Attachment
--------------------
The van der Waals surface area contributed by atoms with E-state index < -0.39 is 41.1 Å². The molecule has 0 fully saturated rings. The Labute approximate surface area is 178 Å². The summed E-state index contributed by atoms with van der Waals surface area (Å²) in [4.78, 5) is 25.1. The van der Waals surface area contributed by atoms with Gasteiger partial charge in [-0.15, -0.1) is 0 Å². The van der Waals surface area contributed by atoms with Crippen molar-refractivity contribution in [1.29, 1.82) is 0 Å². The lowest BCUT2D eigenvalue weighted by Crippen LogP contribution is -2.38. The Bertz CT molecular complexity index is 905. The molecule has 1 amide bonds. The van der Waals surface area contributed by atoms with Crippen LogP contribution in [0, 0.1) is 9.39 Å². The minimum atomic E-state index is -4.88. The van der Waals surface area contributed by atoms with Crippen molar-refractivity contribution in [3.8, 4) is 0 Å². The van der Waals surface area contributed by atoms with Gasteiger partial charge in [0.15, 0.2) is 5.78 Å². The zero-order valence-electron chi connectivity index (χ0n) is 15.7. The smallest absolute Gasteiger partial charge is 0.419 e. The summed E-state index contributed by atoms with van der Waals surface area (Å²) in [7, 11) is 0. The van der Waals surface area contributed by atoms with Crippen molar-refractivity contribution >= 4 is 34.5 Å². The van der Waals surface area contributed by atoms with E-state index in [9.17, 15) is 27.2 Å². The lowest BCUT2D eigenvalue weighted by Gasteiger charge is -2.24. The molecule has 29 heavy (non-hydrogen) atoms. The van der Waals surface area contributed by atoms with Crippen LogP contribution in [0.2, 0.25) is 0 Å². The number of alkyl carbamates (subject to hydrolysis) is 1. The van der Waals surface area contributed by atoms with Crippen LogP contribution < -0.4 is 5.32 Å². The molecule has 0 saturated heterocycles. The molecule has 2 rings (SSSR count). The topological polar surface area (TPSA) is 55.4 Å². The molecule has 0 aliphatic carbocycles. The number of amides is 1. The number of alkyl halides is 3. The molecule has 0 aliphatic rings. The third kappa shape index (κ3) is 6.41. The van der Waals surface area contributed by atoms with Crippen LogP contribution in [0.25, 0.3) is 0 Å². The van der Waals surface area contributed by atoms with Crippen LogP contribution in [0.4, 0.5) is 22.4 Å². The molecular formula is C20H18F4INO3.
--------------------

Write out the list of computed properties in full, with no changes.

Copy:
The van der Waals surface area contributed by atoms with E-state index < -0.39 is 41.1 Å². The molecule has 0 fully saturated rings. The Labute approximate surface area is 178 Å². The summed E-state index contributed by atoms with van der Waals surface area (Å²) in [4.78, 5) is 25.1. The van der Waals surface area contributed by atoms with Gasteiger partial charge in [-0.15, -0.1) is 0 Å². The van der Waals surface area contributed by atoms with Crippen molar-refractivity contribution in [1.29, 1.82) is 0 Å². The lowest BCUT2D eigenvalue weighted by Crippen LogP contribution is -2.38. The Bertz CT molecular complexity index is 905. The molecule has 1 amide bonds. The van der Waals surface area contributed by atoms with Crippen LogP contribution in [0, 0.1) is 9.39 Å². The minimum atomic E-state index is -4.88. The van der Waals surface area contributed by atoms with Crippen molar-refractivity contribution in [3.8, 4) is 0 Å². The van der Waals surface area contributed by atoms with Gasteiger partial charge in [0.15, 0.2) is 5.78 Å². The zero-order valence-electron chi connectivity index (χ0n) is 15.7. The smallest absolute Gasteiger partial charge is 0.419 e. The summed E-state index contributed by atoms with van der Waals surface area (Å²) in [7, 11) is 0. The van der Waals surface area contributed by atoms with Crippen molar-refractivity contribution >= 4 is 34.5 Å². The van der Waals surface area contributed by atoms with E-state index in [9.17, 15) is 27.2 Å². The lowest BCUT2D eigenvalue weighted by Gasteiger charge is -2.24. The molecule has 29 heavy (non-hydrogen) atoms. The van der Waals surface area contributed by atoms with Crippen LogP contribution in [0.2, 0.25) is 0 Å². The number of alkyl carbamates (subject to hydrolysis) is 1. The van der Waals surface area contributed by atoms with Crippen LogP contribution < -0.4 is 5.32 Å². The molecule has 0 saturated heterocycles. The molecule has 2 rings (SSSR count). The topological polar surface area (TPSA) is 55.4 Å². The molecule has 0 aliphatic carbocycles. The number of amides is 1. The number of alkyl halides is 3. The molecule has 0 aliphatic rings. The third kappa shape index (κ3) is 6.41. The van der Waals surface area contributed by atoms with Crippen LogP contribution in [0.25, 0.3) is 0 Å². The van der Waals surface area contributed by atoms with Crippen LogP contribution in [0.4, 0.5) is 22.4 Å². The molecular formula is C20H18F4INO3.